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IT Infrastructure Agility

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imgGlobal DevOps teams based out of India today lead the R&D charge creating applications that enable digital empowerment almost in direct and immediate response to business needs. Yet when it comes to installing and running these innovations, often it is anything but on the fly and agile in delivery.

Typically, central IT-infrastructure organizations still operate using ticket-based change management systems via a “plan-build-run” operating model that plugs into siloes of network, storage and server computing infrastructure teams on an as needed basis. Differing group structures and processes across reliant teams invariably mean new delays and additional checks and reassignment of achieved change management states. The result? However fast Indian R&D teams develop new applications ready for hosting on the existing IT infrastructures, they frequently stall at implementation through extended change management processes. Only organizations who can deliver consistent IT infrastructure agility appear to succeed in ultra-fast delivery to gain immediate competitive edge. With India firmly established as the preferred destination for application development for businesses around the world, which steps should organizations take to address the imbalance and create an optimal state of infrastructure agility?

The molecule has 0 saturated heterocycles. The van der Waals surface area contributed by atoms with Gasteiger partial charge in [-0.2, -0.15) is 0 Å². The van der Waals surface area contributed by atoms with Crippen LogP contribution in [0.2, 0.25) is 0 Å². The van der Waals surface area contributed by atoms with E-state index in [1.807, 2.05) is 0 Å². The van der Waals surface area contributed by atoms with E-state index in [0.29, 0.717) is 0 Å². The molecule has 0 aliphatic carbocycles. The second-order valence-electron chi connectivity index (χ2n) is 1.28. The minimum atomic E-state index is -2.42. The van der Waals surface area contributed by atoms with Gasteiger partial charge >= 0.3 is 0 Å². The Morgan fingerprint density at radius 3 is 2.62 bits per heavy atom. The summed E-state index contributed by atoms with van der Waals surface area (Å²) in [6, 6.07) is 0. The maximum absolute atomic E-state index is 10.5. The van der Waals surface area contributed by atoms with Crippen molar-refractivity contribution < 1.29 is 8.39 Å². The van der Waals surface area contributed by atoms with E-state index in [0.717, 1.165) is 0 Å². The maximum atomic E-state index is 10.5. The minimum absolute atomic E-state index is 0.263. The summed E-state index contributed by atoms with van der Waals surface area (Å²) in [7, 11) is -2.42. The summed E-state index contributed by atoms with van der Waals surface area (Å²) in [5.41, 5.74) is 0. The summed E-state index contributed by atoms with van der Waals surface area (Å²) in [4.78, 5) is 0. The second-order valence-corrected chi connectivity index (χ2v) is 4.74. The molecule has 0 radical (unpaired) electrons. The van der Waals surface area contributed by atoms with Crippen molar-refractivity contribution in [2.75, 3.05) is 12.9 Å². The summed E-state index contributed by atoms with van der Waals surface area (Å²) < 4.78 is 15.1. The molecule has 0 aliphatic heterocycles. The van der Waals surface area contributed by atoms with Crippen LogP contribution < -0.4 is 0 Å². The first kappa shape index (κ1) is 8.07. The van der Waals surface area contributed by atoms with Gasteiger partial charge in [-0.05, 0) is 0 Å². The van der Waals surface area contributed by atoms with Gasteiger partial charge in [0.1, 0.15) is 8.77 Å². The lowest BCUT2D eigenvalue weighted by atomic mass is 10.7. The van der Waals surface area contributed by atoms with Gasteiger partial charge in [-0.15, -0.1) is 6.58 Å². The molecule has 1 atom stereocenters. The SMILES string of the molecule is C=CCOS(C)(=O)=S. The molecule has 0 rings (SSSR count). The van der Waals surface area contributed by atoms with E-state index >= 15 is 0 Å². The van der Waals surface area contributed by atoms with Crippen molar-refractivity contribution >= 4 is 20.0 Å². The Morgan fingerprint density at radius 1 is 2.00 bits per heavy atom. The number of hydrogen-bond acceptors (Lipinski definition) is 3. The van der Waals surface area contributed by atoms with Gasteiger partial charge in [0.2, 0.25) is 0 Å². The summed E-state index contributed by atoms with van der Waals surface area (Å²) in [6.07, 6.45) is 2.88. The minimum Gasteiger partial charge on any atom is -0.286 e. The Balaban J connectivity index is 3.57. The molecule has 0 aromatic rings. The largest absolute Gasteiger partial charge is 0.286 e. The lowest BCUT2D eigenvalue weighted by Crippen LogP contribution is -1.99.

Firstly, let us examine what constitutes IT agility to global enterprises.
Most simply defined, IT infrastructure agility is the ability to adapt and maintain new digital innovation super-fast in response to market realities and changing conditions. This includes replacing equipment, adding or subtracting hardware, plugging in additional manpower as needed, and updating subsystems and methodologies efficiently and quickly. Achieving a state of true IT agility means that as market conditions change, businesses’ change at a similar pace, meaning supporting IT systems are adapting equally fast. We experienced this first-hand at the outset of the pandemic. Those winning Indian organizations who were already defined as IT agile - who had the vision, systems, personnel, and tools in place to change infrastructures, development processes - gained distinct competitive edge by facilitating remote working and ecommerce within hours/days of global shutdowns coming into play.

Therefore, while speed seems to be the most dominant factor in agility, the ability to flex also carries significant weight. Yet you can only achieve flex behind IT agility by firstly evaluating your own systems and infrastructure, understanding what is in place and documenting capabilities of existing systems, alongside those of your supporting partners. After all, there is no way to pivot without a complete picture behind you. Essentially, you are looking to achieve a state of constant readiness to augment IT infrastructures to achieve business needs. To deliver this level of preparedness and flex, you firstly need to understand the processes that drive change in your existing estate (both legacy and cloud based) and the hardware and personnel that you have in place, or on standby at a strategic partner, to implement change. Reacting quickly drives competitive edge and needs to be an ambition shared by all in IT & R&D. Planning is key and infrastructure asset mapping needs to be constantly monitored and updated for ongoing success.